In this study, we studied the feasibility of a conductive nitride, TiN, as the anode material. TiN thin films have been widely investigated as an electrode material in semiconductors because of their thermal stability in an oxidizing atmosphere [11 - 12] . During the electrochemical reaction, TiN would be sacrificially oxidized to form oxides and N 2 gas (2TiN + 2O 2 (g) = 2TiO 2 + N 2 (g), ΔG = −1052.15 kJ at 650℃), which is not corrosive. Alternatively, it may remain stable during the reaction because the oxidation kinetics is significantly affected by the O 2 partial pressure. Indeed, the oxidation behavior of TiN varies under different oxidation conditions [13 - 14] . Herein, we investigated the electrochemical properties of the TiN anode in a 650℃ LiCl–Li 2 O electrolyte that was used to reduce UO 2 to metallic U.
2. Experimental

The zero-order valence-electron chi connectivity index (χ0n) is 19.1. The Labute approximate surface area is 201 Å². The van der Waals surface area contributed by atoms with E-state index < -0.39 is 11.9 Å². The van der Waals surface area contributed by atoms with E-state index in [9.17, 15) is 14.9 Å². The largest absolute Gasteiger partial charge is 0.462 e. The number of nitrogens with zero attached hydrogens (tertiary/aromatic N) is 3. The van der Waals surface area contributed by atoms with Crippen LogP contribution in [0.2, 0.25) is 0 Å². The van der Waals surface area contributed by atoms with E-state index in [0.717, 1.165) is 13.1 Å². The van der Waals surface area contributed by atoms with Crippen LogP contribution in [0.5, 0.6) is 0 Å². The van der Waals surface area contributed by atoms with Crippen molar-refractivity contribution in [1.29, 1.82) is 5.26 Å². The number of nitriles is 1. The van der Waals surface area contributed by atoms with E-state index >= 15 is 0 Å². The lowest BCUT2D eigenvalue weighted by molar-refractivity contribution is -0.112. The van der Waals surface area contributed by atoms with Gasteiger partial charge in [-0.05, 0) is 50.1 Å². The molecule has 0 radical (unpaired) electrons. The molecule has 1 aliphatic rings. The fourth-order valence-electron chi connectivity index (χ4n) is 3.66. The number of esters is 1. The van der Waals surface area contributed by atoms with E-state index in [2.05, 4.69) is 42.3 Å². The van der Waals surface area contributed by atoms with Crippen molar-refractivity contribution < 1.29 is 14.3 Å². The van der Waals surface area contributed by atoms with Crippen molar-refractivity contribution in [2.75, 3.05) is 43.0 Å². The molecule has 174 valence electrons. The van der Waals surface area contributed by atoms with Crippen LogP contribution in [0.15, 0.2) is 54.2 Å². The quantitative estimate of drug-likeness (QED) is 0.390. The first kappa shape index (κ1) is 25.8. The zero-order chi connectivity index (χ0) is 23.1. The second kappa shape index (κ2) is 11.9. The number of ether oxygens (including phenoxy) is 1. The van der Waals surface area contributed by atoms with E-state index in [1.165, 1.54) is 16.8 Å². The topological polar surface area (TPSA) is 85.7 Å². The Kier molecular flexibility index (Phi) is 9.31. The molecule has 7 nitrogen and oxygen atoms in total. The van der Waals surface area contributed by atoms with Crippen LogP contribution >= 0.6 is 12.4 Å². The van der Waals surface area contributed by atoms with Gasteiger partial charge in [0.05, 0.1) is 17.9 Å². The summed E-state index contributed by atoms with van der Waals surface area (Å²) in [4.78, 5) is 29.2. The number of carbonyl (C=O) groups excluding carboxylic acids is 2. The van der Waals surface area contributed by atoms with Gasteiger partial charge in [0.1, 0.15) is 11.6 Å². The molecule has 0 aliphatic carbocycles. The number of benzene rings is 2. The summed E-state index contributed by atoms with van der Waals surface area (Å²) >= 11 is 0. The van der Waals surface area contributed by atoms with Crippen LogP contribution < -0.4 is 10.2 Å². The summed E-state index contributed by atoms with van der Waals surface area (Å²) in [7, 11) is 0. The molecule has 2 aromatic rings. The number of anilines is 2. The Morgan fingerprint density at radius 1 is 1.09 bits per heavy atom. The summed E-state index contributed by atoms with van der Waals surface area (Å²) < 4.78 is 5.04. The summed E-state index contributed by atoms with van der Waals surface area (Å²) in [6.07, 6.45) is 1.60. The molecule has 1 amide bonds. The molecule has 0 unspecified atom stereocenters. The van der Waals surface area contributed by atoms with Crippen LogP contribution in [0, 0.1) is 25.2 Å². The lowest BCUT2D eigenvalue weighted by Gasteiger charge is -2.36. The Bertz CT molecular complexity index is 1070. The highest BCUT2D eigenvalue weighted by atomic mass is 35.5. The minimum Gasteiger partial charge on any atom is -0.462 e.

A disk-shaped bulk TiN of 50.8 mm in diameter and 6.35 mm in thickness (Alfa Aesar, USA) was cut into adequate dimension (1/4 position from edge) and then connected to stainless steel lead for the test ( Fig. 1(a) ). An electrolytic cell was installed inside an Ar-filled glove box. Detailed descriptions of the experiments are provided in the literature [4 - 7] . Prior to the electrochemical study, the TiN anode was immersed in a 700 g of LiCl–Li 2 O (1wt% Li 2 O) electrolyte at 650℃ to examine its stability in the molten salt. The Li 2 O electrolysis test was done with a stainless steel cathode (rod-type) and the TiN anode. A stainless steel basket containing 10 g of UO 2 was used as the cathode for the electrolytic reduction test. A constant voltage was applied using a power supply (E3633A, Agilent, USA) during the reaction and, at the same time, the potential difference between the cathode and the Li–Pb reference electrode was monitored using a digital multimeter (34401A, Agilent, USA).
PPT Slide
Lager Image
Photographs of the TiN anode (a) before and (b) after immersion in the molten salt electrolyte. (c) Electrochemical behavior of the TiN anode during voltage scan for Li2O electrolysis (inset: photograph of metallic Li formed on the cathode surface).